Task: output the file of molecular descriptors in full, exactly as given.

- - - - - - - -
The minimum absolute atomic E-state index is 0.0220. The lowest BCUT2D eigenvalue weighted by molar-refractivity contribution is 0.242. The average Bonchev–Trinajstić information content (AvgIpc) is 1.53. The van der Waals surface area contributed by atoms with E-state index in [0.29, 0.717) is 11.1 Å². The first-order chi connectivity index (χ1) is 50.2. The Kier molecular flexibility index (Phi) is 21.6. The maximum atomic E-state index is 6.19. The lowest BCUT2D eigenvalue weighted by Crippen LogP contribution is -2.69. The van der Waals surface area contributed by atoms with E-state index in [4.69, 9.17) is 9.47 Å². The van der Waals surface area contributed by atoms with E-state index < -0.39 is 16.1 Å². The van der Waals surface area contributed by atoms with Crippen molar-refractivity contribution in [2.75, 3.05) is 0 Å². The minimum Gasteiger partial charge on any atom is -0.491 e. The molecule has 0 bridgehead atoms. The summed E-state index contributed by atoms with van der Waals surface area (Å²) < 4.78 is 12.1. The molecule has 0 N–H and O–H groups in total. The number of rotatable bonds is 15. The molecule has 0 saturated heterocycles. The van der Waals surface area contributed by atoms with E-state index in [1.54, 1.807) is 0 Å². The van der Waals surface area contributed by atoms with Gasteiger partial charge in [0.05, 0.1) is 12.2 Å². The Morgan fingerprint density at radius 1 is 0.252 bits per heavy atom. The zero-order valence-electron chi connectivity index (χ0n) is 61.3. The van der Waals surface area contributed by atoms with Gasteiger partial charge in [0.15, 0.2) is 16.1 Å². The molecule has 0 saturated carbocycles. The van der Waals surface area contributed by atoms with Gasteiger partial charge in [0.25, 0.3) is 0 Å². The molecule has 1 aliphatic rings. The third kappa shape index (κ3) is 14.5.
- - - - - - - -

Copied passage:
The minimum absolute atomic E-state index is 0.0220. The lowest BCUT2D eigenvalue weighted by molar-refractivity contribution is 0.242. The average Bonchev–Trinajstić information content (AvgIpc) is 1.53. The van der Waals surface area contributed by atoms with E-state index in [0.29, 0.717) is 11.1 Å². The first-order chi connectivity index (χ1) is 50.2. The Kier molecular flexibility index (Phi) is 21.6. The maximum atomic E-state index is 6.19. The lowest BCUT2D eigenvalue weighted by Crippen LogP contribution is -2.69. The van der Waals surface area contributed by atoms with E-state index in [4.69, 9.17) is 9.47 Å². The van der Waals surface area contributed by atoms with E-state index < -0.39 is 16.1 Å². The van der Waals surface area contributed by atoms with Crippen molar-refractivity contribution in [2.75, 3.05) is 0 Å². The minimum Gasteiger partial charge on any atom is -0.491 e. The molecule has 0 bridgehead atoms. The summed E-state index contributed by atoms with van der Waals surface area (Å²) < 4.78 is 12.1. The molecule has 0 N–H and O–H groups in total. The number of rotatable bonds is 15. The molecule has 0 saturated heterocycles. The van der Waals surface area contributed by atoms with E-state index in [1.54, 1.807) is 0 Å². The van der Waals surface area contributed by atoms with Gasteiger partial charge in [0.05, 0.1) is 12.2 Å². The Morgan fingerprint density at radius 1 is 0.252 bits per heavy atom. The zero-order valence-electron chi connectivity index (χ0n) is 61.3. The van der Waals surface area contributed by atoms with Gasteiger partial charge in [0.15, 0.2) is 16.1 Å². The molecule has 0 saturated carbocycles. The van der Waals surface area contributed by atoms with Gasteiger partial charge in [0.25, 0.3) is 0 Å². The molecule has 1 aliphatic rings. The third kappa shape index (κ3) is 14.5.